The Walt Disney Company has agreed to acquire 21st Century Fox, less some of its broadcast channels like Fox News, for $52.4 billion in stock. The effective merger of two major movie studios is predicated on the need for scale to compete in the global media market. Much of the focus appears to be on boosting direct-to-consumer online propositions. What does this mean for Sky and for Sky News in particular?

21st Century Fox will separate the Fox Broadcasting network and stations, Fox News Channel, Fox Business Network, FS1, FS2 and Big Ten Network, into a new listed company that will be spun off to its shareholders.

Disney will acquire the Twentieth Century Fox Film and Television studios, together with cable and international television businesses, including brands like National Geographic.

The deal will create a stronger branded entertainment proposition in Disney, strengthening its hand against new entrants like Netflix and Amazon. It will give it a controlling 60% interest in Hulu. With Comcast left with a 30% stake and Turner having 10%, it seems possible that Disney might seek to extend its ownership.

Disney is already creating distinct direct-to-consumer online propositions for ESPN and a family product to include the Disney, Marvel and Pixar brands and franchises such as Star Wars. With Hulu it will be able to offer more adult-oriented output, including ABC programming.

Through Fox, it will have 39% ownership of Sky in Europe, with the potential to acquire control of the company subject to regulatory approval. That could be facilitated by the divestment of Fox News.

What does that then mean for the future of Sky News? The news operation is loss making but provided a valuable flagship as part of the Murdoch media interests. Disney may be less interested in sustaining such an operation.

“The acquisition of this stellar collection of businesses from 21st Century Fox reflects the increasing consumer demand for a rich diversity of entertainment experiences that are more compelling, accessible and convenient than ever before,” said Robert Iger, the chairman and chief executive of The Walt Disney Company, who will remain with the company until the end of 2021.

“The deal will also substantially expand our international reach, allowing us to offer world-class storytelling and innovative distribution platforms to more consumers in key markets around the world.”

No mention of news then. In a statement, the company said: “The complementary offerings of each company enhance Disney’s development of films, television programming and related products to provide consumers with a more enjoyable and immersive entertainment experience.”

Disney will expand its international reach through the addition of Sky, with 23 million households in Europe, Fox Networks International, with more than 350 channels in 170 countries, and Star India, which operates 69 channels reaching 720 million viewers across India and more than 100 other countries.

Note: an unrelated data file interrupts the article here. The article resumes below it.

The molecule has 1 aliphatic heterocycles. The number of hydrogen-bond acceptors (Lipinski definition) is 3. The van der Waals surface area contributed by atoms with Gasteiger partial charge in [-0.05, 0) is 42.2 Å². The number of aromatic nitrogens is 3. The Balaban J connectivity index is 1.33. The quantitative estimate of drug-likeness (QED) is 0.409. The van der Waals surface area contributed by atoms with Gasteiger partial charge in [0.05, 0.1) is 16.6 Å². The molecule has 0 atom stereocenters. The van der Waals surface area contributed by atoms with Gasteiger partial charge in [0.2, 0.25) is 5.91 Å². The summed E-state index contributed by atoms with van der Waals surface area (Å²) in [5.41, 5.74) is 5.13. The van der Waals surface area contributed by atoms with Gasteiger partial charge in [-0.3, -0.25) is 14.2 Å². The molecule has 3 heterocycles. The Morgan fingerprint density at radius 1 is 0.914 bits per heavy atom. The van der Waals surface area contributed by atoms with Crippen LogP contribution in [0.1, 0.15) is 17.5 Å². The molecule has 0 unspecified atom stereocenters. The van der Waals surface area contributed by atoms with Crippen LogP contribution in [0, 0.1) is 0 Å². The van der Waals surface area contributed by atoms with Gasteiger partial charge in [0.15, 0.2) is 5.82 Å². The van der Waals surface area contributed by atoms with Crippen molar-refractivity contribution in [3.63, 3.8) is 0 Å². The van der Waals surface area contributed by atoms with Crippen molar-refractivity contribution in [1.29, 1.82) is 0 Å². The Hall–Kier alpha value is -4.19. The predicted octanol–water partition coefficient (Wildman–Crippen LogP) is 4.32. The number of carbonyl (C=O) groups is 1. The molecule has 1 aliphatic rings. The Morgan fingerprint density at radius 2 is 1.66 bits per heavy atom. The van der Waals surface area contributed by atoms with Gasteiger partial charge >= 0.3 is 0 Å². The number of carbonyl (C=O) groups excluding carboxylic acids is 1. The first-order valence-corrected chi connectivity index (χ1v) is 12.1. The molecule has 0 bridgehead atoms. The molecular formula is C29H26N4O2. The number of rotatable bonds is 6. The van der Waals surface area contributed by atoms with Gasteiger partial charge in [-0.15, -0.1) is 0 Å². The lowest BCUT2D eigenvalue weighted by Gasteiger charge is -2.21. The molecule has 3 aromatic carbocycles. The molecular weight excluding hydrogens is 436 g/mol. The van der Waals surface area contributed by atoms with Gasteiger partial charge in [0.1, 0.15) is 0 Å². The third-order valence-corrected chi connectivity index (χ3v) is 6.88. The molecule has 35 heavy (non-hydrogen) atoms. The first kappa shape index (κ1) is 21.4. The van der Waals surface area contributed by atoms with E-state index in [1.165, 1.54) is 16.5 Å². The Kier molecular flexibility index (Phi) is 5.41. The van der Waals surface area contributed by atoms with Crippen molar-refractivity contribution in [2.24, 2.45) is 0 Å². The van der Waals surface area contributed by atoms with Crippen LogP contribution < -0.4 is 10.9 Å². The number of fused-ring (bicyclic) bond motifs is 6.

The company said that 21st Century Fox is committed to completing its current offer for Sky and expects that to close by the end of June 2018, subject to regulatory approval. On this basis, Disney would assume full ownership of Sky, including the assumption of its outstanding debt, when the transaction with 21st Century Fox completes.

In the event that Fox does not receive regulatory approval to acquire Sky, Disney will still be in a position once it becomes 39% owner of Sky to acquire the remaining stake.

In a call with analysts, Bob Iger described Sky as “far more advanced, from a technical perspective, user interface et cetera, than a lot of products that we’re familiar with in the United States”.

Disney already has a close relationship with Sky and could benefit from synergies with its direct to consumer services, including NOW TV, and the potential to address a pan-European market.

The company has already launched Disney Life as a separate online service in the United Kingdom. The chief executive admitted that it had learnt from the experience. The programming was not as exclusive as it could have been because some of it was already licenced to Sky and it dropped its price in response.

“We also learned, rookie mistake at the time, that the app needed to be adapted very, very carefully to basically multiple hardware devices and multiple operating systems. We were great on Apple devices and the iOS platform, not so great on Android, and the app rating was substantially lower and that was a bad experience,” he said.

Disney acquired BAMTech in August, paying $1.58 billion for a remaining 42% stake in the interactive media arm of Major League Baseball. “We bought BAMTech because we knew that we were less experienced than we needed to be to be in this business at a much more significant basis and they quickly gave us an education in what was needed.”

Disney has indicated that it is going to be pulling back from distribution through services like Netflix when existing deals expire, a strategy reiterated by the chief executive.

“We believe that in order to be in the OTT business for the long-run, and we think it’s the right thing for us to do as a company, we ultimately need to take back control of our content.”